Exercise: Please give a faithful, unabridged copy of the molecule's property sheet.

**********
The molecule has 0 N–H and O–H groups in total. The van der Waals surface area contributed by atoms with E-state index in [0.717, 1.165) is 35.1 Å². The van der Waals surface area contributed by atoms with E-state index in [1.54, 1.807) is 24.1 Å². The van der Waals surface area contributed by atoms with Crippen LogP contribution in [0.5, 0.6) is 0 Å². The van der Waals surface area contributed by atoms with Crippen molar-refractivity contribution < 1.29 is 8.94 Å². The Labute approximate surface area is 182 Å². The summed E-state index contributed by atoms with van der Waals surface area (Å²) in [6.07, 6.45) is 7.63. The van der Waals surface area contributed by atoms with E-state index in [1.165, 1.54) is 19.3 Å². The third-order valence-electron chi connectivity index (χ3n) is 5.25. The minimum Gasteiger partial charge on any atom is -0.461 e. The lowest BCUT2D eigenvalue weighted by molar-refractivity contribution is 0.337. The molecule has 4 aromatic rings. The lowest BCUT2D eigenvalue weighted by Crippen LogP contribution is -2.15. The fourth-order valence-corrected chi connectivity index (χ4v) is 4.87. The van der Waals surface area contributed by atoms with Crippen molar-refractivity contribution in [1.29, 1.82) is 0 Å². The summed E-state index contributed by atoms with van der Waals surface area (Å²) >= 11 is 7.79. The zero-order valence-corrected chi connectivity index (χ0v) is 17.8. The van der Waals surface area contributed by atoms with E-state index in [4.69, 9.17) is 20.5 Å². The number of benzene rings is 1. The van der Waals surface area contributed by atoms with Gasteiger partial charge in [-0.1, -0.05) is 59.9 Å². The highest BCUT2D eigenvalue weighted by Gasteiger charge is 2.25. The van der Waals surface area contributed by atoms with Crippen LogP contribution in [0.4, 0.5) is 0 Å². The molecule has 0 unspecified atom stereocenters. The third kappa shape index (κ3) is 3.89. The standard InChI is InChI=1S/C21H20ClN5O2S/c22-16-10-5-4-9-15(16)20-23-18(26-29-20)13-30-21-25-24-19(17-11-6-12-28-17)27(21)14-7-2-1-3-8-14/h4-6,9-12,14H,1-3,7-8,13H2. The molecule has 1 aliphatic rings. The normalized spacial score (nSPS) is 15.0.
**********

The molecule has 0 N–H and O–H groups in total. The van der Waals surface area contributed by atoms with E-state index in [0.717, 1.165) is 35.1 Å². The van der Waals surface area contributed by atoms with E-state index in [1.54, 1.807) is 24.1 Å². The van der Waals surface area contributed by atoms with Crippen LogP contribution in [0.5, 0.6) is 0 Å². The van der Waals surface area contributed by atoms with Crippen molar-refractivity contribution < 1.29 is 8.94 Å². The Labute approximate surface area is 182 Å². The summed E-state index contributed by atoms with van der Waals surface area (Å²) in [6.07, 6.45) is 7.63. The van der Waals surface area contributed by atoms with E-state index in [1.165, 1.54) is 19.3 Å². The third-order valence-electron chi connectivity index (χ3n) is 5.25. The minimum Gasteiger partial charge on any atom is -0.461 e. The lowest BCUT2D eigenvalue weighted by molar-refractivity contribution is 0.337. The molecule has 4 aromatic rings. The lowest BCUT2D eigenvalue weighted by Crippen LogP contribution is -2.15. The fourth-order valence-corrected chi connectivity index (χ4v) is 4.87. The van der Waals surface area contributed by atoms with Crippen molar-refractivity contribution in [1.29, 1.82) is 0 Å². The summed E-state index contributed by atoms with van der Waals surface area (Å²) >= 11 is 7.79. The zero-order valence-corrected chi connectivity index (χ0v) is 17.8. The van der Waals surface area contributed by atoms with E-state index in [4.69, 9.17) is 20.5 Å². The number of benzene rings is 1. The van der Waals surface area contributed by atoms with Gasteiger partial charge in [-0.1, -0.05) is 59.9 Å². The highest BCUT2D eigenvalue weighted by Gasteiger charge is 2.25. The van der Waals surface area contributed by atoms with Crippen LogP contribution in [0.4, 0.5) is 0 Å². The molecule has 0 unspecified atom stereocenters. The third kappa shape index (κ3) is 3.89. The standard InChI is InChI=1S/C21H20ClN5O2S/c22-16-10-5-4-9-15(16)20-23-18(26-29-20)13-30-21-25-24-19(17-11-6-12-28-17)27(21)14-7-2-1-3-8-14/h4-6,9-12,14H,1-3,7-8,13H2. The molecule has 1 aliphatic rings. The normalized spacial score (nSPS) is 15.0.